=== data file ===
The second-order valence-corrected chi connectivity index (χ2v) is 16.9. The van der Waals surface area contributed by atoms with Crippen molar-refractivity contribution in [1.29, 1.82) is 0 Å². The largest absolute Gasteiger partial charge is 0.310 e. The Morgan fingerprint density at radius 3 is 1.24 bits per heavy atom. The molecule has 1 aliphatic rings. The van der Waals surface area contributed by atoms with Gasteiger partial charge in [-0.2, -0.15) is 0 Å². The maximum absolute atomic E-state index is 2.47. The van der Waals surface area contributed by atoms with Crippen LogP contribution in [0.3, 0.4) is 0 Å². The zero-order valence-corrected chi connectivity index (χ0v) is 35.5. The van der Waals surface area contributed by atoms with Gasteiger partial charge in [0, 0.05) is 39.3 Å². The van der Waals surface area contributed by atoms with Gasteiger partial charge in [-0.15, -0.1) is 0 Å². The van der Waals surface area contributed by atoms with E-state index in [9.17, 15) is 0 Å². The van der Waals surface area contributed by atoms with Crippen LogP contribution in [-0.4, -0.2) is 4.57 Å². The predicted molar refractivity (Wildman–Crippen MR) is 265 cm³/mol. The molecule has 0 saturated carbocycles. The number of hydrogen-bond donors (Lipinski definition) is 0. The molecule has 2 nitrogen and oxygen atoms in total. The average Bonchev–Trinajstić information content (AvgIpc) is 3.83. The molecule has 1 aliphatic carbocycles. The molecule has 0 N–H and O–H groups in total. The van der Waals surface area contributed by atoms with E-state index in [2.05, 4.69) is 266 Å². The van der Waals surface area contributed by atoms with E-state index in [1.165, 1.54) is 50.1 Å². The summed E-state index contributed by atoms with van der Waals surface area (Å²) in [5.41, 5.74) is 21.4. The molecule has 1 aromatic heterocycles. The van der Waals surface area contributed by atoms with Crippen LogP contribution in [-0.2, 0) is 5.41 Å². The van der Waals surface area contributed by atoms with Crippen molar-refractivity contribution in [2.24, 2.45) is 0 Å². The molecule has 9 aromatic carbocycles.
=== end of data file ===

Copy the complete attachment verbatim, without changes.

The second-order valence-corrected chi connectivity index (χ2v) is 16.9. The van der Waals surface area contributed by atoms with Crippen molar-refractivity contribution in [1.29, 1.82) is 0 Å². The largest absolute Gasteiger partial charge is 0.310 e. The Morgan fingerprint density at radius 3 is 1.24 bits per heavy atom. The molecule has 1 aliphatic rings. The van der Waals surface area contributed by atoms with Gasteiger partial charge in [-0.2, -0.15) is 0 Å². The maximum absolute atomic E-state index is 2.47. The van der Waals surface area contributed by atoms with Crippen LogP contribution in [0.3, 0.4) is 0 Å². The zero-order valence-corrected chi connectivity index (χ0v) is 35.5. The van der Waals surface area contributed by atoms with Gasteiger partial charge in [0, 0.05) is 39.3 Å². The van der Waals surface area contributed by atoms with Gasteiger partial charge in [-0.15, -0.1) is 0 Å². The van der Waals surface area contributed by atoms with E-state index in [9.17, 15) is 0 Å². The van der Waals surface area contributed by atoms with Crippen LogP contribution in [-0.4, -0.2) is 4.57 Å². The predicted molar refractivity (Wildman–Crippen MR) is 265 cm³/mol. The molecule has 0 saturated carbocycles. The number of hydrogen-bond donors (Lipinski definition) is 0. The molecule has 2 nitrogen and oxygen atoms in total. The average Bonchev–Trinajstić information content (AvgIpc) is 3.83. The molecule has 1 aliphatic carbocycles. The molecule has 0 N–H and O–H groups in total. The van der Waals surface area contributed by atoms with E-state index in [2.05, 4.69) is 266 Å². The van der Waals surface area contributed by atoms with E-state index in [1.165, 1.54) is 50.1 Å². The summed E-state index contributed by atoms with van der Waals surface area (Å²) in [5.41, 5.74) is 21.4. The molecule has 1 aromatic heterocycles. The van der Waals surface area contributed by atoms with Crippen LogP contribution in [-0.2, 0) is 5.41 Å². The van der Waals surface area contributed by atoms with Crippen molar-refractivity contribution in [2.24, 2.45) is 0 Å². The molecule has 9 aromatic carbocycles.